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Return of the Black Death: The World's Greatest Serial Killer 1st Edition

15 customer reviews
ISBN-13: 978-0470090015
ISBN-10: 0470090014
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Editorial Reviews


"...fascinating book...a gripping read..." (Perioperative Nursing, September 04)

"...combines historical and biological research to undermine what we have long believed..." (Ancestors, Dec 05)

From the Inside Flap

The Black Death appeared out of the blue in Sicily in 1347 and moved swiftly on to kill half of Europe in three years. Once the plague had established a stronghold in France it continued to terrorize the continent for another three centuries. London's Great Plague of 1665-66, which claimed 6000 lives a week at its height, was its last great strike. A few years later it disappeared as suddenly and mysteriously as it had appeared. Susan Scott and Christopher Duncan uncover the tragic and moving human stories behind the records: unsung heroes, bereaved parents, parted lovers and those who exploited the suffering of others for their own greed. They also trace the origins of this lethal disease, through possible earlier outbreaks in classical times back to its animal hosts in Africa. Here it remains but there is no reason to believe it has gone for good. --This text refers to the Hardcover edition.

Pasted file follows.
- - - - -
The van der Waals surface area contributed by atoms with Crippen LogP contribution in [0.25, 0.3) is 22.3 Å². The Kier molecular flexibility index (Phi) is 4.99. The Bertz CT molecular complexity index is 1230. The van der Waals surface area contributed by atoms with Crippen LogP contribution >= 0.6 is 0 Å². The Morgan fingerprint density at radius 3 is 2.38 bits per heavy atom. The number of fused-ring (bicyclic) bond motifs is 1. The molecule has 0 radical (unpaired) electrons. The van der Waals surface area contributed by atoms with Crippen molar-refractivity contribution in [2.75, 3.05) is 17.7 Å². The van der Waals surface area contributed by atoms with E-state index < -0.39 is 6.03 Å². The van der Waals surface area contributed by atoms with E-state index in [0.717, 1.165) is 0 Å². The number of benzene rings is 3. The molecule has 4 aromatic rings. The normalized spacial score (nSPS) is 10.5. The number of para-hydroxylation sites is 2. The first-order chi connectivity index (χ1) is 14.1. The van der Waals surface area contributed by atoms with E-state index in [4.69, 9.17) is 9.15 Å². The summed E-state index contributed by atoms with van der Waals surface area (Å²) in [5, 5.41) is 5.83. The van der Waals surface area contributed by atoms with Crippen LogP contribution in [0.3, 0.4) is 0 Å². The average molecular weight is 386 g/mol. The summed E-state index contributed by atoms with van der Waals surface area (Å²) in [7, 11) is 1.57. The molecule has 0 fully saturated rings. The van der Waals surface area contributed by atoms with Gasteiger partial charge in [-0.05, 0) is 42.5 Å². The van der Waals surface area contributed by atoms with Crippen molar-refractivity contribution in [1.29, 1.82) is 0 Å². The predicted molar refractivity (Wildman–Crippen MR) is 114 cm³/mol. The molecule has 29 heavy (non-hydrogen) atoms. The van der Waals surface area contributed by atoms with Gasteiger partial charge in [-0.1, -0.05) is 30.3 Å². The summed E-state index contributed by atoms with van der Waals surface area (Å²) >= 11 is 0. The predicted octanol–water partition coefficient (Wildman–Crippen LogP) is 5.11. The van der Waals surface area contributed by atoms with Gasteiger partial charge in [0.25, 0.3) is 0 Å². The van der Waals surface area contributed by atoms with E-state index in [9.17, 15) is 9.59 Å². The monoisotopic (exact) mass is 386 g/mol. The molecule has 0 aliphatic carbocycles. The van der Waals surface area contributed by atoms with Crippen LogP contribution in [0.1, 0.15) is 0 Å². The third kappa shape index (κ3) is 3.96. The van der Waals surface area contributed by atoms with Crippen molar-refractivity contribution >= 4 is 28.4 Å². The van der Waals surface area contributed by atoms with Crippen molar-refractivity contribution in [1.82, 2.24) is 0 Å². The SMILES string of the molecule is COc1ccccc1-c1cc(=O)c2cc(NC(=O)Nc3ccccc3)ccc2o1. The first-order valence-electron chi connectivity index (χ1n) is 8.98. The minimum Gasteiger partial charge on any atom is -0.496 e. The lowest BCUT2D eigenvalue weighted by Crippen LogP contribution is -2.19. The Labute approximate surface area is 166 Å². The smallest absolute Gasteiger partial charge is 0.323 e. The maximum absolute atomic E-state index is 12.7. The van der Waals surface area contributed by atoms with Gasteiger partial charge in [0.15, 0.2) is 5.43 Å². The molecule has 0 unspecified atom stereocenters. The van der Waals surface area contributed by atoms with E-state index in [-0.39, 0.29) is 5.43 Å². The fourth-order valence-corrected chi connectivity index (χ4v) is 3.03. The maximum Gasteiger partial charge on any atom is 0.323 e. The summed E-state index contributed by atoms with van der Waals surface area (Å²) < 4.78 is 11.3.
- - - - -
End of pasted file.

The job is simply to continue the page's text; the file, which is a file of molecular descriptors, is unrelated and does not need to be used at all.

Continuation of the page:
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Product Details

  • Paperback: 318 pages
  • Publisher: Wiley; 1 edition (July 18, 2005)
  • Language: English
  • ISBN-10: 0470090014
  • ISBN-13: 978-0470090015
  • Product Dimensions: 5.1 x 0.7 x 7.8 inches
  • Shipping Weight: 12 ounces
  • Average Customer Review: 3.9 out of 5 stars  See all reviews (15 customer reviews)
  • Amazon Best Sellers Rank: #2,441,963 in Books (See Top 100 in Books)

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Customer Reviews

Most Helpful Customer Reviews

26 of 28 people found the following review helpful By Robert Adler on August 17, 2004
Format: Hardcover
The core of this book is the authors' convincing demonstration that the Black Death, which killed perhaps half the population of Europe during the Middle Ages, was not bubonic plaque, as has long been thought and taught, but a different, unknown, and far more dangerous virus. This is a difference that makes a difference. Modern medicine understands, can quickly detect, and can effectively treat outbreaks of bubonic plaque, making a major re-emergence very unlikely. But if the mysterious virus behind the Black Death, or a close cousin, were to re-emerge, the results could be catastrophic, as the authors clearly show.

The authors reached this conclusion through patient sleuthing through ancient death records in towns and villages devastated by the Black Death. By tracing the exact lines of transmission, they were able to show that the virus had a long incubation period, during most of which people acted as unknowing carriers of the disease. By the time they developed its horrifying symptoms, it was too late for them and for those people they had crossed paths with.

Perhaps because the authors' historical research was so important in guiding them to their radical new conclusion, they devote the first half of the book to it. Readers who make it through this sometimes repetitious recitation will find the second half of the book much more rewarding and thought-provoking

Robert Adler, author of Medical Firsts: From Hippocrates to the Human Genome; and Science Firsts: From the Creation of Science to the Science of Creation